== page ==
To quit click on the upper left button (labeled Quit) of the control panel, or type 'x' in any drawing window.
You can change the values of r (the degree of smoothness) and d (the polynomial degree)in the third row of the control panel. There is one red textfield for r and one for d. To edit any text field move the cursor into the textfield and click (always the left mouse button) or highlight part of the text. Then type the insertion or replacement string. A change in any text window becomes effective only after you hit Enter (or Return) on you keyboard. The contents of the textfields can also be incremented or decremented (by 1) by clicking on the ">" and "<" buttons next to the textfield.
Suppose you want to construct a minimal determining set. You do this in stages adding one or more points at a time. Let's refer to the points you have already selected as the current set. The current set is always a subset of a minimal determining set, and eventually it becomes equal to one. To add a point to the current set just click on the domain point. The first time you do this some linear algebra will be initialized and any points that do not enter the smoothness conditions are added. The symbols you see have the following meaning:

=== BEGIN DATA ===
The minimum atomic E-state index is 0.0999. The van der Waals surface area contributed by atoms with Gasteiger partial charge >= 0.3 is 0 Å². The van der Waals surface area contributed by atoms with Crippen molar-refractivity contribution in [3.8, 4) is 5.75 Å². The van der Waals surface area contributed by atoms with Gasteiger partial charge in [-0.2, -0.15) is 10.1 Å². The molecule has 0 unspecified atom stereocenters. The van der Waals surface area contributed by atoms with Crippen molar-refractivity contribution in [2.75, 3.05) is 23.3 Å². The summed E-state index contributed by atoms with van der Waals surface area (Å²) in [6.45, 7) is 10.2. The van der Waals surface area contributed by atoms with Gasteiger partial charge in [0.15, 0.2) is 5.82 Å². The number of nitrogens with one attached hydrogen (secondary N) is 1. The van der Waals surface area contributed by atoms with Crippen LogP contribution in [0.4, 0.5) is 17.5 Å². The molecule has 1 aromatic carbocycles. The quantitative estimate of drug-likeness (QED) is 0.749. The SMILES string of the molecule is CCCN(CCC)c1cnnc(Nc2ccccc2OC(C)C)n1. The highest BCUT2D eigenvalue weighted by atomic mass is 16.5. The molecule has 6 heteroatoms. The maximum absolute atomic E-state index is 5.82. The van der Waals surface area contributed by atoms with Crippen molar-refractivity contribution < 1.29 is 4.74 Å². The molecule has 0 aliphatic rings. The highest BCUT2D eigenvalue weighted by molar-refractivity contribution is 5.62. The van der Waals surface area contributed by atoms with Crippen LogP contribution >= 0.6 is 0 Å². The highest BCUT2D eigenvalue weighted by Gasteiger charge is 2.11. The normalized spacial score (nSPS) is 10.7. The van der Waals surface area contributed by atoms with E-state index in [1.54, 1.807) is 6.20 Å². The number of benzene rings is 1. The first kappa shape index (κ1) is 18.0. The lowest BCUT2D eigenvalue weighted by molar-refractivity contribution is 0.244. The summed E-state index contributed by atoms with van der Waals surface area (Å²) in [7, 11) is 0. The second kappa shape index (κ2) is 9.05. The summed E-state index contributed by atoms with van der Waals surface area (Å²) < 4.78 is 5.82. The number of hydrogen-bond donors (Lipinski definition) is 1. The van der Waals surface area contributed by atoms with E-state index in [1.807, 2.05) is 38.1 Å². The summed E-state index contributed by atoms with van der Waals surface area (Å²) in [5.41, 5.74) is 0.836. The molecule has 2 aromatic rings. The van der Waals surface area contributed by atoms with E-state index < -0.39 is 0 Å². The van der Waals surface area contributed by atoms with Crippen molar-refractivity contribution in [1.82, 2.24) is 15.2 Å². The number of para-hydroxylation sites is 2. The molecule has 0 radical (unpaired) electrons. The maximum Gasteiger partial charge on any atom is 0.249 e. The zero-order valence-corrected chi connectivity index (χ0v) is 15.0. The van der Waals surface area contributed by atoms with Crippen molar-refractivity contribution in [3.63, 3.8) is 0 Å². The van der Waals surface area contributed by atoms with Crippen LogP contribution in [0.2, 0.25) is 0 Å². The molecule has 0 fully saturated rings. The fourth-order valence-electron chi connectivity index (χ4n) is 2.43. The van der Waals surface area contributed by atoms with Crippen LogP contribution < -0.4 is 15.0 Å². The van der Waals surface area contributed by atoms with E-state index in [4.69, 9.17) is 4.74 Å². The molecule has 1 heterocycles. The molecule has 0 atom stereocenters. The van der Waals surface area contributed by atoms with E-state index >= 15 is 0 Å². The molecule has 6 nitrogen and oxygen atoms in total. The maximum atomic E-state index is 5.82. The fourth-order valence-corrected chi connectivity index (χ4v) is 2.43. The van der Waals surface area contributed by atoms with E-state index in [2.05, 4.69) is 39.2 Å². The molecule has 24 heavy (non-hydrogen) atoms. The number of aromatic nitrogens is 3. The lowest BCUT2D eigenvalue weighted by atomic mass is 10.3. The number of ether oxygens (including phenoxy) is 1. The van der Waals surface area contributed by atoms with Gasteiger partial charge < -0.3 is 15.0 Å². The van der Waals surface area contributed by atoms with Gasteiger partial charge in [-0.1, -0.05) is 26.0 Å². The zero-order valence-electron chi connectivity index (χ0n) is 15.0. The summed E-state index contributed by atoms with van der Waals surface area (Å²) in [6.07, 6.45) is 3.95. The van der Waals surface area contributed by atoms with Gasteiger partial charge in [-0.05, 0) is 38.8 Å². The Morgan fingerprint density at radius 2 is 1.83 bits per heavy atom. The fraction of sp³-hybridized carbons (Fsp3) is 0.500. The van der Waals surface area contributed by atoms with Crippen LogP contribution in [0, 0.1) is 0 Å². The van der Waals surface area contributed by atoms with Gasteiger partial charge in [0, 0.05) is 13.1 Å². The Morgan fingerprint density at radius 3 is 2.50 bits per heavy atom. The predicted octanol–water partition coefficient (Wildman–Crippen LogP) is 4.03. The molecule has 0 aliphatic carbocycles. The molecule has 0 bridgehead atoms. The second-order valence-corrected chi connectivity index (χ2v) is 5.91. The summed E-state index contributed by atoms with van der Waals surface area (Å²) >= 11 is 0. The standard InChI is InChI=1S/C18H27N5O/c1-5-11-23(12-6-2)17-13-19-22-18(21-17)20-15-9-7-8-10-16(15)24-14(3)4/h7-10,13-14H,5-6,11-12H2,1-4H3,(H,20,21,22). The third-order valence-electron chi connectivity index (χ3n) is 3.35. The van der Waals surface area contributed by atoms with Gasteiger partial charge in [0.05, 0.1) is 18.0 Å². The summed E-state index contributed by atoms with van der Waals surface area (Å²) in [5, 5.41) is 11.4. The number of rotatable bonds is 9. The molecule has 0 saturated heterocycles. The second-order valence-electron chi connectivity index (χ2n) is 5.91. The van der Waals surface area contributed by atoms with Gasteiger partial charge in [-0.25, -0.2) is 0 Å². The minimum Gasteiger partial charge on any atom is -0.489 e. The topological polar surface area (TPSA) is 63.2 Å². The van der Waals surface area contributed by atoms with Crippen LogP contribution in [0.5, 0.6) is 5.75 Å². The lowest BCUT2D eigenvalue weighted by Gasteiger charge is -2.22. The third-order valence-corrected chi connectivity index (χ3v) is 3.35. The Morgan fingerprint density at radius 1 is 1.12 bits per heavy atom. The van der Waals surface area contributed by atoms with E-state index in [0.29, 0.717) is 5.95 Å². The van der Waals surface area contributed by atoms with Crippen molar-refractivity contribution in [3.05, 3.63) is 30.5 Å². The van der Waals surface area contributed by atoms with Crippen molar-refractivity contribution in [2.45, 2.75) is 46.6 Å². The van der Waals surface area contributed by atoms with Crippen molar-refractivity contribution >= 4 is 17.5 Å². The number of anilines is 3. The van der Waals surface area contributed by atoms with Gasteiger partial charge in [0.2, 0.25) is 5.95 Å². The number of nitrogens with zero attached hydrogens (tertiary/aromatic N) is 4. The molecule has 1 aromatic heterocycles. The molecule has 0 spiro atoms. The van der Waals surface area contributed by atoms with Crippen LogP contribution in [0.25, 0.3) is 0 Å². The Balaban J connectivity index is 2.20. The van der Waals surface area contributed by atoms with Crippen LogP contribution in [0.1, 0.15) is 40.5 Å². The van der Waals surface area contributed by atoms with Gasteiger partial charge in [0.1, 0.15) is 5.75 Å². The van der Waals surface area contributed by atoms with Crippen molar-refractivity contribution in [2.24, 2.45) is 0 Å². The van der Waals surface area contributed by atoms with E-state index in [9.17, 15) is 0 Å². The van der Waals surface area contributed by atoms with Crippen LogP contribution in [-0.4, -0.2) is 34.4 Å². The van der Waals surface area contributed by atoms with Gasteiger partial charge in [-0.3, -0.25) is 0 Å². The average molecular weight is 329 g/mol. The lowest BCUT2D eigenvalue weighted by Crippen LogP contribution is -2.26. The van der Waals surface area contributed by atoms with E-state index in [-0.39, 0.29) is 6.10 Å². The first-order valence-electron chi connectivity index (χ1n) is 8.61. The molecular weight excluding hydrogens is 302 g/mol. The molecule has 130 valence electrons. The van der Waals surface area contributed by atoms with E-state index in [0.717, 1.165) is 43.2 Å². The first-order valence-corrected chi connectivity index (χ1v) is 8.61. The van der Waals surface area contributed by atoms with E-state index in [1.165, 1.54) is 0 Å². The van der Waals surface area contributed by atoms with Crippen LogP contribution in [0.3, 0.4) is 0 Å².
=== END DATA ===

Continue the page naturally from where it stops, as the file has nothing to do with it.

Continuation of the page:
Points in the current set can also be taken out, by clicking on them. Any points that are implied by the larger set, but not by the smaller, revert to their outlined status.
The menu in the fifth row of the control panel can be used to determine the effect of clicking on a point, according to the following options:
The current color can be changed using the second menu in the fifth row of the control panel. The default is black.
By default, the drawing window is 601 by 601 pixels. There are three ways to get drawing windows of different sizes:
You can have several drawing windows at once. The control window always corresponds to one particular drawing window. The drawing windows are numbered. You pick which one is currently associated with the control window by changing the number in the text field in the second row of the control panel, the one preceded by the string "T =". You can increase or decrease that number by clicking "> " or "< " on the buttons next to it. You can also edit the contents of the text window. The most convenient way of associating the control panel with a given triangulation is to type "c " or "C" in the relevant drawing window.
A rudimentary editing facility is available. Clicking on the button labeled Edit in the fourth row of the Control Window brings up an Editing Window. At the same time the current triangulation changes into a simple line drawing with the vertices being labeled.